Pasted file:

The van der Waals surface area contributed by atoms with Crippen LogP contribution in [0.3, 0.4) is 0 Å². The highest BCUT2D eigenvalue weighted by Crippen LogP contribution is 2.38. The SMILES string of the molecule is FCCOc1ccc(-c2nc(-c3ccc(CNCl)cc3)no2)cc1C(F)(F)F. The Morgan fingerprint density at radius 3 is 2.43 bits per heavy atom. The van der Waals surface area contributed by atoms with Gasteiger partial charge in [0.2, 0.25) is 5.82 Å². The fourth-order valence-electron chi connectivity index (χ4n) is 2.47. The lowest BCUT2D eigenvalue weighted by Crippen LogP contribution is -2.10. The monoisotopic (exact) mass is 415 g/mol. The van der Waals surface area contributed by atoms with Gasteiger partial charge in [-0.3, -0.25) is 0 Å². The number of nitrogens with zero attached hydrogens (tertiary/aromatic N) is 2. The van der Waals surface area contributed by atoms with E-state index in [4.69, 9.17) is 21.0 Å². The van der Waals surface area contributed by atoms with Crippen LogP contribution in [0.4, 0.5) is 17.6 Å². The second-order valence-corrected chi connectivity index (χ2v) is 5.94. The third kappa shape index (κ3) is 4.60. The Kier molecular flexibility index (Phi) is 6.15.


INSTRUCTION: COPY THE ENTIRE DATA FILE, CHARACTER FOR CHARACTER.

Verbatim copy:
The van der Waals surface area contributed by atoms with Crippen LogP contribution in [0.3, 0.4) is 0 Å². The highest BCUT2D eigenvalue weighted by Crippen LogP contribution is 2.38. The SMILES string of the molecule is FCCOc1ccc(-c2nc(-c3ccc(CNCl)cc3)no2)cc1C(F)(F)F. The Morgan fingerprint density at radius 3 is 2.43 bits per heavy atom. The van der Waals surface area contributed by atoms with Gasteiger partial charge in [0.2, 0.25) is 5.82 Å². The fourth-order valence-electron chi connectivity index (χ4n) is 2.47. The lowest BCUT2D eigenvalue weighted by Crippen LogP contribution is -2.10. The monoisotopic (exact) mass is 415 g/mol. The van der Waals surface area contributed by atoms with Gasteiger partial charge in [-0.3, -0.25) is 0 Å². The number of nitrogens with zero attached hydrogens (tertiary/aromatic N) is 2. The van der Waals surface area contributed by atoms with E-state index in [4.69, 9.17) is 21.0 Å². The van der Waals surface area contributed by atoms with Crippen LogP contribution in [0.4, 0.5) is 17.6 Å². The second-order valence-corrected chi connectivity index (χ2v) is 5.94. The third kappa shape index (κ3) is 4.60. The Kier molecular flexibility index (Phi) is 6.15.